Prenuptial agreements are looked at as offensive by some. During a happy merger of two families and two people to create a new branch to both families, the prenup comes in as a contract based upon the possibility that this merger should fail. Because marriage isn’t a business to those involved, emotions come into play in the financial and practical aspects of the union.
If prenups get so much bad press, what of the postnuptial or sometimes called antenuptial agreement? What is that and why would you pursue it after the wedding bliss? Is that a foreshadowing, a precursor for divorce?
Not at all. But it is a sound business decision to maintain clear contractual understandings that should not infect healthy partnerships. Like many planned mergers, situations change and agreements may require a re-evaluation and revision.
An antenuptial agreement is similar to a prenup in that its intention is to clearly lay out how finances will be managed by a couple and will override state laws around this topic. Should a spouse pass away or divorce, the antenup can assist in property division and alimony terms. Should one spouse come into extraordinary wealth, an antenup can cover estate planning, inheritance and asset protection.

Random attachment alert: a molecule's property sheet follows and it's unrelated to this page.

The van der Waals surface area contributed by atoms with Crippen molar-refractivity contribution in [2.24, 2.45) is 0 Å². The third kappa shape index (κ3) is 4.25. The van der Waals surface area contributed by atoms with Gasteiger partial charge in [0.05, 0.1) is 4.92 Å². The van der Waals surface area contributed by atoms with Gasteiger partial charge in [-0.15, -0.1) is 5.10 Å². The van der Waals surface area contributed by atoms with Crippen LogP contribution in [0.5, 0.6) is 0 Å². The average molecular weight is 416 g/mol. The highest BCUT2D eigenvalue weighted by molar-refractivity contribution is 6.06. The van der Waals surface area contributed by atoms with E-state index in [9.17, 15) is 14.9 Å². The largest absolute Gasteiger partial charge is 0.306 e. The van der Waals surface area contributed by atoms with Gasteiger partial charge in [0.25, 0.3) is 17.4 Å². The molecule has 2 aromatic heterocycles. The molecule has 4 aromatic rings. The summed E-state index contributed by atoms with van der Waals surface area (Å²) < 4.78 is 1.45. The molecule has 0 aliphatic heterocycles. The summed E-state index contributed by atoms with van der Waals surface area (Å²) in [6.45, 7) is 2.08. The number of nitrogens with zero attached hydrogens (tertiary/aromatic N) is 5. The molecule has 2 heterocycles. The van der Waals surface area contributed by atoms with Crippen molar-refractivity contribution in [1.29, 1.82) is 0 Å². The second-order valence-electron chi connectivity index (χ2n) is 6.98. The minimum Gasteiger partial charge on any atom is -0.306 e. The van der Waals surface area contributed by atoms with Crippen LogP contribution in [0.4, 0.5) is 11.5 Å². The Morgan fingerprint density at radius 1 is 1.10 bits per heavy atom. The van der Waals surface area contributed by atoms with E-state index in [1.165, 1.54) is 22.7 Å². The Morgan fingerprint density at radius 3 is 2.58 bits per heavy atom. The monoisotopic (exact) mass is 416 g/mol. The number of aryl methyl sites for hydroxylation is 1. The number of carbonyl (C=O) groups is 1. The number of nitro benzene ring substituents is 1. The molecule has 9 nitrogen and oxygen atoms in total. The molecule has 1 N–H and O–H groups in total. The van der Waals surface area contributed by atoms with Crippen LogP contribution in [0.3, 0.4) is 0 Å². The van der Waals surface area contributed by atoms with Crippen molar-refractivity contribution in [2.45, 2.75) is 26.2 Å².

Some businesses even require antenups for partners who, without an agreement in place, could see spouses acquire a share hold in the business and affect its longevity. It is a form of asset management extended beyond the business to protect the business and presumably could make it easier for a spouse to request since it is an obligation of employment.
Even some parents will require an antenuptial agreement before leaving an inheritance for a child.
For any of numerous reasons, you may be in need of an antenuptial agreement. Since they are typically more contested and newer to divorce courts, it wouldn’t be wise to draft one without both parties obtaining the counsel of Michigan family law attorneys to represent both sides and ensure a fair and equitable agreement for property division. The antenuptial or postnuptial agreement can remove any lingering worries around finances, help to lay it all out on the table and determine a fair division should the marriage ever end.